"I looked at the role of hypoxia and hypoxia-inducible factor (HIF) in mammary oncogenesis and morphogenesis. Mauricio had noticed that in the mammary gland, when you have tumors, they express markers of hypoxia, or low oxygen levels. That makes sense because, as a tumor grows and grows, it outstrips the existing resources, so then you might not have enough blood there, which creates a hypoxic area. The question became: 'Is that hypoxia a byproduct of that uncontrolled growth, or is it actually promoting tumor formation?'" Read more about Kelly.
Research News & Announcements
"We're testing the hypothesis that Alzheimer's disease — which perhaps should be called Fischer's disease — is triggered at least in some cases by infection," says Ehrlich, a professor in the Departments of Microbiology & Immunology and Otolaryngology–Head and Neck Surgery. Alumni Magazine (Summer 2018)
Vineet Bhandari, MD, has successfully triggered a process in which cells engulf their own insides in mice subjects, which could be used to prevent chronic lung disease in premature infants. Drexel EXEL Magazine (2018)
A team led by Akhil Vaidya, PhD, has discovered an unusual mechanism that allows two new antimalarial drugs to operate. Drexel EXEL Magazine (2018)
Thousands of U.S. soldiers returned from the 1991 Persian Gulf War with a mysterious, incurable illness. To find answers, College of Medicine researchers are reprogramming veterans' cells. Drexel EXEL Magazine (2018)
A drug compound in development at Drexel would give breast cancer patients the gift of precious time, by keeping metastatic cells from seeding deadly new tumors. Drexel EXEL Magazine (2018)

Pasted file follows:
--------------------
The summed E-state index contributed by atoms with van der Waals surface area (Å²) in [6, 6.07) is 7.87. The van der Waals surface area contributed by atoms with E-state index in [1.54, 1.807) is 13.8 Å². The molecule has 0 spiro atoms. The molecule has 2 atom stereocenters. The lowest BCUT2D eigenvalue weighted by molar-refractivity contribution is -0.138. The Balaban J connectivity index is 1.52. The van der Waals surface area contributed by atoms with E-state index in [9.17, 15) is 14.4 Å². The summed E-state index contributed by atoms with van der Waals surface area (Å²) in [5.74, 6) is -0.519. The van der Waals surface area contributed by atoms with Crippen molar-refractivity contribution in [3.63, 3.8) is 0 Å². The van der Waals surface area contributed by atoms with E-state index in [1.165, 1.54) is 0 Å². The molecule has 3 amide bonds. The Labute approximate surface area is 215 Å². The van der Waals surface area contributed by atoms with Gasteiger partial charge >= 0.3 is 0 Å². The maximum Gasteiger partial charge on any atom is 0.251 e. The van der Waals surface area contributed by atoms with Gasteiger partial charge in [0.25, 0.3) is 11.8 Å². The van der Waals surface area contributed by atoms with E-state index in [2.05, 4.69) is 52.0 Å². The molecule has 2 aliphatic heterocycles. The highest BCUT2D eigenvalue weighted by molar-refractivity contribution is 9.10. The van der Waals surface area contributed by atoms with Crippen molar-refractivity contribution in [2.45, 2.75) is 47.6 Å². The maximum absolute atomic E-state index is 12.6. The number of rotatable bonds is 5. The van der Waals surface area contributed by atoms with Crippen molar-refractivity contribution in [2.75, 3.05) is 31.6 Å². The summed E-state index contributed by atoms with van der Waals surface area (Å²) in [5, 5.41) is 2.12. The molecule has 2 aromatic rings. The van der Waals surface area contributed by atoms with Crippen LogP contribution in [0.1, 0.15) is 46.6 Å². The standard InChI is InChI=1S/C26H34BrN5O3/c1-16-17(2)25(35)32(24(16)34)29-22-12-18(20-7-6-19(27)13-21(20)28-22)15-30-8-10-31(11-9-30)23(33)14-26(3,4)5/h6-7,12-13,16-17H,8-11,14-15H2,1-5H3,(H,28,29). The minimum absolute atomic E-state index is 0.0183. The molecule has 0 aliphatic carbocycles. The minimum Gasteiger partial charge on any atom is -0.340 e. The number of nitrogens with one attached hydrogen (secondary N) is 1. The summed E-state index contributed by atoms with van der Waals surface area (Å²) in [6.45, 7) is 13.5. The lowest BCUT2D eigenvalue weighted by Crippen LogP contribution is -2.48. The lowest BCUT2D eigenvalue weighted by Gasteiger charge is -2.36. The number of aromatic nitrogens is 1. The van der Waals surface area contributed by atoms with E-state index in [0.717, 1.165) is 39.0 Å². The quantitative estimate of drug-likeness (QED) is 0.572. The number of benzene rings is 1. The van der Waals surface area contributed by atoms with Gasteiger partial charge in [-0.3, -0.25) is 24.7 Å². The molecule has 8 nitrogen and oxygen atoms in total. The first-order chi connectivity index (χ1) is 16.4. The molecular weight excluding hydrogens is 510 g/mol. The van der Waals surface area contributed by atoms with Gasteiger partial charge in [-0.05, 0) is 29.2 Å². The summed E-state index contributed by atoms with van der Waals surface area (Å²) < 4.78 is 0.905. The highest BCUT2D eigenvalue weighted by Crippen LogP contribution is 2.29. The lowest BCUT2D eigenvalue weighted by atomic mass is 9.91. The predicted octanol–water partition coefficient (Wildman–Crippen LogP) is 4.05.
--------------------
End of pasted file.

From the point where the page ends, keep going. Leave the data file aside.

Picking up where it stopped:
A new study from Drexel researchers sheds light on the parts of the brain that help make a neuron's journey from its birthplace to the brain—and everything that relies on it — possible. Drexel EXEL Magazine (2018)
A battery-powered applicator developed by Michael Weingarten, MD, and Peter Lewin, PhD — as small and light as a watch — is the first portable device to heal chronic wounds with low-frequency ultrasound. Drexel EXEL Magazine (2018)
Joshua Chang Mell, PhD, and colleagues at the University of British Columbia have made progress in understanding how a common pathogen causes the chronic lung infections in cystic fibrosis patients. Drexel EXEL Magazine (2018)
Thomas Trojian, MD, and colleagues believe youth coaches should teach young athletes better movement techniques that will reduce lower-body injuries. Drexel EXEL Magazine (2018)
Researchers from Drexel University College of Medicine and the University of Texas at Austin improved respiratory function in rodents with spinal cord injuries after successfully transplanting a special class of neural cells, called V2a interneurons. Their results, published this week in the Journal of Neurotrauma, indicate that these lab-grown cells have the potential to one day help paralyzed patients breathe without a ventilator. Science Magazine / Drexel News
Molecular & Cell Biology & Genetics PhD Maya Rao recently published "Interaction between the AAA+ ATPase p97 and its cofactor ataxin3 in health and disease: Nucleotide-induced conformational changes regulate cofactor binding" in the November issue of the Journal of Biological Chemistry. (February 2018)